Pop culture obsessives writing for the pop culture obsessed.

Use Facebook’s fancy new algorithm to torture your friends

The man behind this innovative new torture device. Credit: Justin Sullivan/Getty Images

Anyone who regularly engages on social media (i.e. almost everybody) knows that algorithms have an inordinate amount of control over their emotional well-being. These heavily shrouded systems of 1’s and 0’s can make you feel jealous of your best friend, dump you in a wasteland of targeted advertising, or, as a recent Splitsider article claimed, dismantle an entire industry. But now, as Buzzfeed reports, Facebook’s newly revamped algorithm can also be weaponized in order to torture your friends and loved ones with inane pieces of content.

Nearly two weeks after posting an innocuous but completely unenjoyable video to her Facebook wall, Buzzfeed writer Katie Notopoulos realized she’d inadvertently gamed the new system. “The more people commented, the more the video showed up on other people’s feeds,” she writes, describing how her friends went from commenting that her post was simply lame to begging her to stop it from haunting their every waking moment. “As the rage around this post intensified, so did the comments… [it was] a vicious, algorithmically delicious cycle.”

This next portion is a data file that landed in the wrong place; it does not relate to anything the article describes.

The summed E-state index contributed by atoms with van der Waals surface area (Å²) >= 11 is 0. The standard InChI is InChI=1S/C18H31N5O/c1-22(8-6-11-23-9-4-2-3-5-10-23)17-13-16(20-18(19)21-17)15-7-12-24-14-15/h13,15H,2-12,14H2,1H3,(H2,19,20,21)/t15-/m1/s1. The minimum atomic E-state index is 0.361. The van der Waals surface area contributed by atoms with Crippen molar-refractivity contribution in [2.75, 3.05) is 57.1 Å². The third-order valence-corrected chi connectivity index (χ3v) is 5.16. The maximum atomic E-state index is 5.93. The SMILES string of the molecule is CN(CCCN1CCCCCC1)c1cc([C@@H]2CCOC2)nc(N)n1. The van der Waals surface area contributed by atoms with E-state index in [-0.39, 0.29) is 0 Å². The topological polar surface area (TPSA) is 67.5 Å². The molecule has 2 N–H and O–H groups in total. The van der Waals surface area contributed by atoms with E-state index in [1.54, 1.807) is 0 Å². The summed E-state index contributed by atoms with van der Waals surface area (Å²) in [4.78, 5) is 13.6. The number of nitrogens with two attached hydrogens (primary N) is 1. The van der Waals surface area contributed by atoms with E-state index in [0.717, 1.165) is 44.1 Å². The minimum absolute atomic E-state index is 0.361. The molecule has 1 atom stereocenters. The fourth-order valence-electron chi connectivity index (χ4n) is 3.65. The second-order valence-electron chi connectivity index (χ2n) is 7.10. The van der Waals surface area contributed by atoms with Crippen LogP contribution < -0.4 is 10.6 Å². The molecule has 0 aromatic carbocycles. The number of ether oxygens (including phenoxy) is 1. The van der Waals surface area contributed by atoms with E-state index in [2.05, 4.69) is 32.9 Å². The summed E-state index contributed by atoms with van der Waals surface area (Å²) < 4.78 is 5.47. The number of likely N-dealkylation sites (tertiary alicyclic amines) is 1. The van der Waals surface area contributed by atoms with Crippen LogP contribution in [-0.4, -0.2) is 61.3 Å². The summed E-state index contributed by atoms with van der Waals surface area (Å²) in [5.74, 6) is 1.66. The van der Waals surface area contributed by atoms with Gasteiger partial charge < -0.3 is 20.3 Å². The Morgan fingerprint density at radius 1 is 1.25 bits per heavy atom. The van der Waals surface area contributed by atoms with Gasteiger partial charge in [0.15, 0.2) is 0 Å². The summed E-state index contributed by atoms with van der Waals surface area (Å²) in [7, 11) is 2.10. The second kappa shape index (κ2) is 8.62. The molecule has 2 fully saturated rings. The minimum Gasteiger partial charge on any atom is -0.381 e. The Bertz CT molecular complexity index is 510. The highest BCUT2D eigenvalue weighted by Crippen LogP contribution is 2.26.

What Notopoulos discovered is that when Mark Zuckerberg announced Facebook would be focusing on “meaningful engagement” and “time well spent” in 2018, what he really meant was comments. Any sort of comment, positive or negative, tells the algorithm that this is a piece of content that people are interested in seeing and talking about. Each time a friend writes, “Why am I seeing this again?” or “Get this off my feed!” they’re sealing their own torturous fate.

This isn’t the first time Facebook, or any of the other major social media platforms, have altered their algorithm for the worse, but these failures always boil down to the same problem. A computer is trying to simulate what meaningful human engagement looks like, and it’s failing. At least, now that we know what this system’s particular quirk is, we can have some fun destroying what few digital friendships we have left.

Read Buzzfeed’s full report here.

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About the author

Dan Neilan

Contributor, The A.V. Club. Have Fun — Will Travel.